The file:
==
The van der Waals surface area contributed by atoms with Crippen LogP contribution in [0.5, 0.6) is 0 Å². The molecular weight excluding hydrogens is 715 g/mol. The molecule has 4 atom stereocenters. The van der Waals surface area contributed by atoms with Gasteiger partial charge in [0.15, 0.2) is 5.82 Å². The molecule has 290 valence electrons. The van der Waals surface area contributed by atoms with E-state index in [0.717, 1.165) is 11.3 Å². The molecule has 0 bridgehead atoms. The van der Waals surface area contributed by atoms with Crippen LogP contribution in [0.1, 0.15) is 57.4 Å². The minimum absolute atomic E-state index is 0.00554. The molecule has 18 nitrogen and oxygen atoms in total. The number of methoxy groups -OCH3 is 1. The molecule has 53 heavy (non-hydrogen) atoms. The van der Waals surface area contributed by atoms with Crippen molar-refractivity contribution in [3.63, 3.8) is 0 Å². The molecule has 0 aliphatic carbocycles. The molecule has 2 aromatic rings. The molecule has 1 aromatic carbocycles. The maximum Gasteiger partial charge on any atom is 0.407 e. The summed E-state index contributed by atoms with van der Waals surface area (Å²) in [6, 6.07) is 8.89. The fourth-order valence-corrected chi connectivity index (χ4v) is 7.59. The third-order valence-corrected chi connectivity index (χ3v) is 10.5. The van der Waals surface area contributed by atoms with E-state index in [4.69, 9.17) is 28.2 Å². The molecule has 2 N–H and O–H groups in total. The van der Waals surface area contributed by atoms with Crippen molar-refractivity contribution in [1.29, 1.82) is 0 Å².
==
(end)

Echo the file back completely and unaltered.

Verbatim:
The van der Waals surface area contributed by atoms with Crippen LogP contribution in [0.5, 0.6) is 0 Å². The molecular weight excluding hydrogens is 715 g/mol. The molecule has 4 atom stereocenters. The van der Waals surface area contributed by atoms with Gasteiger partial charge in [0.15, 0.2) is 5.82 Å². The molecule has 290 valence electrons. The van der Waals surface area contributed by atoms with E-state index in [0.717, 1.165) is 11.3 Å². The molecule has 0 bridgehead atoms. The van der Waals surface area contributed by atoms with Crippen LogP contribution in [0.1, 0.15) is 57.4 Å². The minimum absolute atomic E-state index is 0.00554. The molecule has 18 nitrogen and oxygen atoms in total. The number of methoxy groups -OCH3 is 1. The molecule has 53 heavy (non-hydrogen) atoms. The van der Waals surface area contributed by atoms with Crippen molar-refractivity contribution in [3.63, 3.8) is 0 Å². The molecule has 0 aliphatic carbocycles. The molecule has 2 aromatic rings. The molecule has 1 aromatic carbocycles. The maximum Gasteiger partial charge on any atom is 0.407 e. The summed E-state index contributed by atoms with van der Waals surface area (Å²) in [6, 6.07) is 8.89. The fourth-order valence-corrected chi connectivity index (χ4v) is 7.59. The third-order valence-corrected chi connectivity index (χ3v) is 10.5. The van der Waals surface area contributed by atoms with E-state index in [4.69, 9.17) is 28.2 Å². The molecule has 2 N–H and O–H groups in total. The van der Waals surface area contributed by atoms with Crippen molar-refractivity contribution in [1.29, 1.82) is 0 Å².